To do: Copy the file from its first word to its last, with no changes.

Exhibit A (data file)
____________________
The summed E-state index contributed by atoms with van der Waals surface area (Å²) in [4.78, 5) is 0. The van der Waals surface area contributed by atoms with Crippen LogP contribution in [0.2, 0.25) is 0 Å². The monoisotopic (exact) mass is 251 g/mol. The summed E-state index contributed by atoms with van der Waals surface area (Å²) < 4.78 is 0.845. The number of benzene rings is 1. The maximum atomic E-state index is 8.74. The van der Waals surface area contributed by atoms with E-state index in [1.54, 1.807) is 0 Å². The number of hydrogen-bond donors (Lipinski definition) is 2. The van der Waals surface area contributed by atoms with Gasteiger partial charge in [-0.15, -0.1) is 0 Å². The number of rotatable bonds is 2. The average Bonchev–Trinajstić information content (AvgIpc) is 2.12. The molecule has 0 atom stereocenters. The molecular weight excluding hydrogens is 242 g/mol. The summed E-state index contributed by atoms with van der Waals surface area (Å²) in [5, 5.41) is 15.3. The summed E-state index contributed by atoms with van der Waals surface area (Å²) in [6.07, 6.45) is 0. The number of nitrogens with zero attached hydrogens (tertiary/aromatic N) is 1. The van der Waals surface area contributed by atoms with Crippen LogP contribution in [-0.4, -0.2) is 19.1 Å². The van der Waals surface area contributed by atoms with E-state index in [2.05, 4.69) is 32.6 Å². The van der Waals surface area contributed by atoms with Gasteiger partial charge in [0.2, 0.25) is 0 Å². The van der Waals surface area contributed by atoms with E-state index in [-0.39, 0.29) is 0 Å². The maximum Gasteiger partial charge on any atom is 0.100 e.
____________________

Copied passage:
The summed E-state index contributed by atoms with van der Waals surface area (Å²) in [4.78, 5) is 0. The van der Waals surface area contributed by atoms with Crippen LogP contribution in [0.2, 0.25) is 0 Å². The monoisotopic (exact) mass is 251 g/mol. The summed E-state index contributed by atoms with van der Waals surface area (Å²) < 4.78 is 0.845. The number of benzene rings is 1. The maximum atomic E-state index is 8.74. The van der Waals surface area contributed by atoms with E-state index in [1.54, 1.807) is 0 Å². The number of hydrogen-bond donors (Lipinski definition) is 2. The van der Waals surface area contributed by atoms with Gasteiger partial charge in [-0.15, -0.1) is 0 Å². The number of rotatable bonds is 2. The average Bonchev–Trinajstić information content (AvgIpc) is 2.12. The molecule has 0 atom stereocenters. The molecular weight excluding hydrogens is 242 g/mol. The summed E-state index contributed by atoms with van der Waals surface area (Å²) in [5, 5.41) is 15.3. The summed E-state index contributed by atoms with van der Waals surface area (Å²) in [6.07, 6.45) is 0. The number of nitrogens with zero attached hydrogens (tertiary/aromatic N) is 1. The van der Waals surface area contributed by atoms with Crippen LogP contribution in [-0.4, -0.2) is 19.1 Å². The van der Waals surface area contributed by atoms with E-state index in [2.05, 4.69) is 32.6 Å². The van der Waals surface area contributed by atoms with Gasteiger partial charge in [0.2, 0.25) is 0 Å². The van der Waals surface area contributed by atoms with E-state index in [-0.39, 0.29) is 0 Å². The maximum Gasteiger partial charge on any atom is 0.100 e.